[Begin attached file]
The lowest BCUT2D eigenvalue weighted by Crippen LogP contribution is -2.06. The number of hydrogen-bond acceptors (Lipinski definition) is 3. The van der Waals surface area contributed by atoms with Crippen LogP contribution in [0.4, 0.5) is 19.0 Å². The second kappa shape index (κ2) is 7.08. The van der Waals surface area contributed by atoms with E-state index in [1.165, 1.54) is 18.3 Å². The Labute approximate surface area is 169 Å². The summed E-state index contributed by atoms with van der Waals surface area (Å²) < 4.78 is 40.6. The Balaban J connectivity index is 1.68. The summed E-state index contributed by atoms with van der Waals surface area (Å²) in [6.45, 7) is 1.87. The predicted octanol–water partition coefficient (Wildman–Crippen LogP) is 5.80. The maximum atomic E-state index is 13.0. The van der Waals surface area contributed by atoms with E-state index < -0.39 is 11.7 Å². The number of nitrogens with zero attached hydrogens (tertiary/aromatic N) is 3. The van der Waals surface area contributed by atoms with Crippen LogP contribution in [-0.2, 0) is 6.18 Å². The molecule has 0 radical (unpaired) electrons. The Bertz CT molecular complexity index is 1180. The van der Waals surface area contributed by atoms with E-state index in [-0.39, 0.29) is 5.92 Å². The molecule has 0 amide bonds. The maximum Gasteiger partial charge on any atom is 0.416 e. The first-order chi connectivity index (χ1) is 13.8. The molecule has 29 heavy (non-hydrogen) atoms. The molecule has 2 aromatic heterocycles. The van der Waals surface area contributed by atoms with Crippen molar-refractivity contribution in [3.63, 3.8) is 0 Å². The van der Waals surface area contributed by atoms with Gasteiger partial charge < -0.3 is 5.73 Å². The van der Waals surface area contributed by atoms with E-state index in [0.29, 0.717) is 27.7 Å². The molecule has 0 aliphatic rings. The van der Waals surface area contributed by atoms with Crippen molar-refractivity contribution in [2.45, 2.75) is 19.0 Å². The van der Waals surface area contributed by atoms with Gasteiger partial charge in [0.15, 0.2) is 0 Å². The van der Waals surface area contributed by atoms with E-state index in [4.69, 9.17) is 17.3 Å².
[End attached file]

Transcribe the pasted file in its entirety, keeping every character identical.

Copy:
The lowest BCUT2D eigenvalue weighted by Crippen LogP contribution is -2.06. The number of hydrogen-bond acceptors (Lipinski definition) is 3. The van der Waals surface area contributed by atoms with Crippen LogP contribution in [0.4, 0.5) is 19.0 Å². The second kappa shape index (κ2) is 7.08. The van der Waals surface area contributed by atoms with E-state index in [1.165, 1.54) is 18.3 Å². The Labute approximate surface area is 169 Å². The summed E-state index contributed by atoms with van der Waals surface area (Å²) < 4.78 is 40.6. The Balaban J connectivity index is 1.68. The summed E-state index contributed by atoms with van der Waals surface area (Å²) in [6.45, 7) is 1.87. The predicted octanol–water partition coefficient (Wildman–Crippen LogP) is 5.80. The maximum atomic E-state index is 13.0. The van der Waals surface area contributed by atoms with E-state index < -0.39 is 11.7 Å². The number of nitrogens with zero attached hydrogens (tertiary/aromatic N) is 3. The van der Waals surface area contributed by atoms with Crippen LogP contribution in [-0.2, 0) is 6.18 Å². The molecule has 0 radical (unpaired) electrons. The Bertz CT molecular complexity index is 1180. The van der Waals surface area contributed by atoms with E-state index in [-0.39, 0.29) is 5.92 Å². The molecule has 0 amide bonds. The maximum Gasteiger partial charge on any atom is 0.416 e. The first-order chi connectivity index (χ1) is 13.8. The molecule has 29 heavy (non-hydrogen) atoms. The molecule has 2 aromatic heterocycles. The van der Waals surface area contributed by atoms with Crippen molar-refractivity contribution in [3.63, 3.8) is 0 Å². The van der Waals surface area contributed by atoms with Gasteiger partial charge < -0.3 is 5.73 Å². The van der Waals surface area contributed by atoms with E-state index in [0.29, 0.717) is 27.7 Å². The molecule has 0 aliphatic rings. The van der Waals surface area contributed by atoms with Crippen molar-refractivity contribution in [2.45, 2.75) is 19.0 Å². The van der Waals surface area contributed by atoms with Gasteiger partial charge in [0.15, 0.2) is 0 Å². The van der Waals surface area contributed by atoms with E-state index in [4.69, 9.17) is 17.3 Å².